Learning together, though a world apart
By GINA PACE
Published April 14, 2007
[Times photo: Lance Aram Rothstein]
Pasco Middle School students listen to language arts teacher Jenny Borders at Saint Leo University while teleconferencing with students in Nanjing, China, on Wednesday. From left in the front row are Melissa Fletcher, Rebecca Eitner, Mary Kassabaum, Emily Dail, and Nikki Hamory.
ST. LEO - Thirteen-year-old Charlotte Keith stood up Wednesday evening in a technology lab at St. Leo University to meet her pen pal from Nanjing, China.
Charlotte, a tall, pretty blond, wasn't ready for the response that came back over the live Internet feed.
When her pen pal saw her, he let out a long, smitten "ooooohhhh."
"I have given you chocolate and toys," he said as he held up a cellophane-wrapped package to the web camera. "I hope you will love it."
Charlotte turned crimson and hid her face in her hands. The other 50 students watching - both in Pasco County and Nanjing - got the giggles, proof that even 8,000 miles away, middle schoolers are middle schoolers.
For the past few months, 25 Pasco Middle School students have been learning how similar they are to their Chinese counterparts through an electronic exchange with the Nanjing Shuren International Junior High School, chatting in English about pop culture, their school day and family life.
Assistant Principal Laurie Johnson said the program excites students because they lead it, with students writing lessons to share with the Chinese students, as well as developing and creating Web sites, blogs and photo pages.
"It brought passion into the classroom," Johnson said. "They can't wait for the next teleconference."
On Wednesday, Stephen Zoni, the technology teacher at Pasco Middle, was with the students in Nanjing as part of a visit to China with his daughter Susan O'Very, who travels there frequently for work. Zoni was able to talk to his students back at home during the teleconference, telling them about spending time with students in Nanjing.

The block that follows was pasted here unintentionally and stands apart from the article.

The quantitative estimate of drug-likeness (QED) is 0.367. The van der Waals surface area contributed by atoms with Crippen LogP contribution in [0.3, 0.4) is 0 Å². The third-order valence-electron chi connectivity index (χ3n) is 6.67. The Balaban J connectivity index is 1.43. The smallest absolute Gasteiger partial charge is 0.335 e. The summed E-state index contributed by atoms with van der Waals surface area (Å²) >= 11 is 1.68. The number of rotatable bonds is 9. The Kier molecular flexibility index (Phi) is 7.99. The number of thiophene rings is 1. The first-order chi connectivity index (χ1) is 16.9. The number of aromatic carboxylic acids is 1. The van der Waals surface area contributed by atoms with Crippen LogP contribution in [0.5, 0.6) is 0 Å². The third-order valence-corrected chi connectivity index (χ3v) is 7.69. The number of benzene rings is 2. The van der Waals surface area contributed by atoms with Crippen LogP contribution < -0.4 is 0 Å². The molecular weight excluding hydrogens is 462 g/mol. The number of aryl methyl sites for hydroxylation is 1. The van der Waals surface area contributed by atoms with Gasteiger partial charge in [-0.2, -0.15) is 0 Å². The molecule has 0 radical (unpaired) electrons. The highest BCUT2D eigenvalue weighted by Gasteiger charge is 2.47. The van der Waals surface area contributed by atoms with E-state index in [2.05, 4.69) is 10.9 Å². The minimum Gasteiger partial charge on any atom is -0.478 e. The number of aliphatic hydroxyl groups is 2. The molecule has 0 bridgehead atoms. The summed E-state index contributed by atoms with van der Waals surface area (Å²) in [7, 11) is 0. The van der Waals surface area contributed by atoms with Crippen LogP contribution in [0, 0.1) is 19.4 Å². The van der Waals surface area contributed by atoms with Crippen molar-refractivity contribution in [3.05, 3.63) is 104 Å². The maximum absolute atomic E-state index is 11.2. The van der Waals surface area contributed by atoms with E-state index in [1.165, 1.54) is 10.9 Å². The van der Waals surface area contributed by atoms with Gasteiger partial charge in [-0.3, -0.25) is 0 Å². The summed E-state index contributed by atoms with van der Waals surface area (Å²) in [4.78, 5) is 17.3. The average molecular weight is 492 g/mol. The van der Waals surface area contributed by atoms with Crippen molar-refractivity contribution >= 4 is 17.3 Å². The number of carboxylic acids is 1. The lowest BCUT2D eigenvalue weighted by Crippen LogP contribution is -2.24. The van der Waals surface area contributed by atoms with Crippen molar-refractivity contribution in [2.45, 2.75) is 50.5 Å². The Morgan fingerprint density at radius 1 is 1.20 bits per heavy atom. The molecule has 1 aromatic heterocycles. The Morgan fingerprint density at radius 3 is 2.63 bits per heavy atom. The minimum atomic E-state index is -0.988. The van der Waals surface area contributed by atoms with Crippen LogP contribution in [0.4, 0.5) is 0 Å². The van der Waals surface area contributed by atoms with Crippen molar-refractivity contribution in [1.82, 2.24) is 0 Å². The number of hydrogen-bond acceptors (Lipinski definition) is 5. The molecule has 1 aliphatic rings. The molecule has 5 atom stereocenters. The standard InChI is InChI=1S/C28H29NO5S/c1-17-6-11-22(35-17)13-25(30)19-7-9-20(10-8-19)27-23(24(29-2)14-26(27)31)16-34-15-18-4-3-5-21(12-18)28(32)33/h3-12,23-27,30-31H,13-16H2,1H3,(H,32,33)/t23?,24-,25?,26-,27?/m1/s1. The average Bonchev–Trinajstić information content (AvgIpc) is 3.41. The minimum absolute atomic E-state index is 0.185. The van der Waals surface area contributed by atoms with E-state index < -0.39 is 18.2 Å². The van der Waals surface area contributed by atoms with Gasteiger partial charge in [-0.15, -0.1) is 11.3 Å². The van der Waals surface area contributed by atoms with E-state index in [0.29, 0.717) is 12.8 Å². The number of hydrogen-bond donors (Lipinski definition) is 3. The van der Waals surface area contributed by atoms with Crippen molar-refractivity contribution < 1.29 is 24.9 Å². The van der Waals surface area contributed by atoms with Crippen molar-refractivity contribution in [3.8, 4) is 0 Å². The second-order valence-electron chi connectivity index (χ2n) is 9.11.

Zoni gave a proclamation and a key to Dade City to officials at Nanjing Shuren, with Mayor Hutch Brock on the other end of the teleconference for the presentation. Brock's son Carson is a student who participates in the program.
The conference went on as parents and other family members crowded in the room to get a peak at the process.
"I think it's pretty neat, the technology they have now that they can do something like this," said Dean Yingling, whose sons Casey and Codey are in the program.
During this session, students were paired off to read Roald Dahl's Charlie and the Chocolate Factory and e-mail each other their thoughts. As the Chinese students introduced themselves, they told their pen pals about a gift they were sending back with Zoni for them.
The Pasco Middle students travel to St. Leo University to use the videoconferencing technology there, but they hope to raise money to buy similar technology for Pasco Middle and conduct the sessions from the school, Johnson said.
Teachers are already planning ways to expand the program for next year, incorporating different subjects, such as agriculture, geography and history. Teacher Josh Broder said that while it's great the students are learning about China, the main focus is to teach them how to communicate across cultures to prepare them for a global work force.
"It's fun being in this program," said seventh-grader Rebecca Eitner. "Talking to them is like having a conversation with your friends."
Gina Pace can be reached at 352 521-6518 or toll-free at 1-800-333-7505, ext. 6518. Her e-mail address is firstname.lastname@example.org.
[Last modified April 14, 2007, 07:16:32]
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